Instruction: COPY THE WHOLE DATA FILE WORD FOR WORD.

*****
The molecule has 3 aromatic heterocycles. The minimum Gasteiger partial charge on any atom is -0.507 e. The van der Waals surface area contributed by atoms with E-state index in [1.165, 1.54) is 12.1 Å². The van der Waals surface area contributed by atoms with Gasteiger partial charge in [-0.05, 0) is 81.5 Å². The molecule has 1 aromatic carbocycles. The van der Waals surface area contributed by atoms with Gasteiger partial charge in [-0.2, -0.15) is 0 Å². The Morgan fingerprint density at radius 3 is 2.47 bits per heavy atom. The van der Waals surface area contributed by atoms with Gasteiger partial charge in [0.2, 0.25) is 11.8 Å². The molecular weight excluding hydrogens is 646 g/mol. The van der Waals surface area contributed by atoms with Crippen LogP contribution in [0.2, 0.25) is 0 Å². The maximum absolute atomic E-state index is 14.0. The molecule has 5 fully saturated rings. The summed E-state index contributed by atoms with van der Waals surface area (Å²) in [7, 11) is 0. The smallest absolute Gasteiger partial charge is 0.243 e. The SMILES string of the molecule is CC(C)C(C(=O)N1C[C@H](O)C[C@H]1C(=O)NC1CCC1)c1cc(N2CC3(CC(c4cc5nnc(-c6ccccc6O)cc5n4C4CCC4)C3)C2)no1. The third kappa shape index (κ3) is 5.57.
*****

The molecule has 3 aromatic heterocycles. The minimum Gasteiger partial charge on any atom is -0.507 e. The van der Waals surface area contributed by atoms with E-state index in [1.165, 1.54) is 12.1 Å². The van der Waals surface area contributed by atoms with Gasteiger partial charge in [-0.05, 0) is 81.5 Å². The molecule has 1 aromatic carbocycles. The van der Waals surface area contributed by atoms with Gasteiger partial charge in [-0.2, -0.15) is 0 Å². The Morgan fingerprint density at radius 3 is 2.47 bits per heavy atom. The van der Waals surface area contributed by atoms with Gasteiger partial charge in [0.2, 0.25) is 11.8 Å². The molecular weight excluding hydrogens is 646 g/mol. The van der Waals surface area contributed by atoms with Crippen LogP contribution in [0.2, 0.25) is 0 Å². The maximum absolute atomic E-state index is 14.0. The molecule has 5 fully saturated rings. The summed E-state index contributed by atoms with van der Waals surface area (Å²) in [7, 11) is 0. The smallest absolute Gasteiger partial charge is 0.243 e. The SMILES string of the molecule is CC(C)C(C(=O)N1C[C@H](O)C[C@H]1C(=O)NC1CCC1)c1cc(N2CC3(CC(c4cc5nnc(-c6ccccc6O)cc5n4C4CCC4)C3)C2)no1. The third kappa shape index (κ3) is 5.57.